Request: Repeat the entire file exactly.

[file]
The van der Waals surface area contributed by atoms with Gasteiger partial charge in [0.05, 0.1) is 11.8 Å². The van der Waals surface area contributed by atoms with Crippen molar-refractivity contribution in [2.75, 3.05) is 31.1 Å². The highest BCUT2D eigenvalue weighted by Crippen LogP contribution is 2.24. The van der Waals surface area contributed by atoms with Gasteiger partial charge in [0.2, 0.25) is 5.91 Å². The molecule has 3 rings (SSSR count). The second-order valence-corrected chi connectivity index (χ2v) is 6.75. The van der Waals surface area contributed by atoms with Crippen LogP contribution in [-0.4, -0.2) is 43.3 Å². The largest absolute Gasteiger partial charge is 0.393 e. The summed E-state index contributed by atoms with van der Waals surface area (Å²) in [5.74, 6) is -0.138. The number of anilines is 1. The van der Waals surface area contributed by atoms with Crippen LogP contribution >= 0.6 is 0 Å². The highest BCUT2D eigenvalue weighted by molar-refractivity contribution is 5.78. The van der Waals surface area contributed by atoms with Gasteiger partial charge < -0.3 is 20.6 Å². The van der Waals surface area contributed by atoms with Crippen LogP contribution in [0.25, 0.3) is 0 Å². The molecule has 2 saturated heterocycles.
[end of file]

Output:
The van der Waals surface area contributed by atoms with Gasteiger partial charge in [0.05, 0.1) is 11.8 Å². The van der Waals surface area contributed by atoms with Crippen molar-refractivity contribution in [2.75, 3.05) is 31.1 Å². The highest BCUT2D eigenvalue weighted by Crippen LogP contribution is 2.24. The van der Waals surface area contributed by atoms with Gasteiger partial charge in [0.2, 0.25) is 5.91 Å². The molecule has 3 rings (SSSR count). The second-order valence-corrected chi connectivity index (χ2v) is 6.75. The van der Waals surface area contributed by atoms with Crippen LogP contribution in [-0.4, -0.2) is 43.3 Å². The largest absolute Gasteiger partial charge is 0.393 e. The summed E-state index contributed by atoms with van der Waals surface area (Å²) in [5.74, 6) is -0.138. The number of anilines is 1. The van der Waals surface area contributed by atoms with Crippen LogP contribution >= 0.6 is 0 Å². The highest BCUT2D eigenvalue weighted by molar-refractivity contribution is 5.78. The van der Waals surface area contributed by atoms with Gasteiger partial charge < -0.3 is 20.6 Å². The van der Waals surface area contributed by atoms with Crippen LogP contribution in [0.25, 0.3) is 0 Å². The molecule has 2 saturated heterocycles.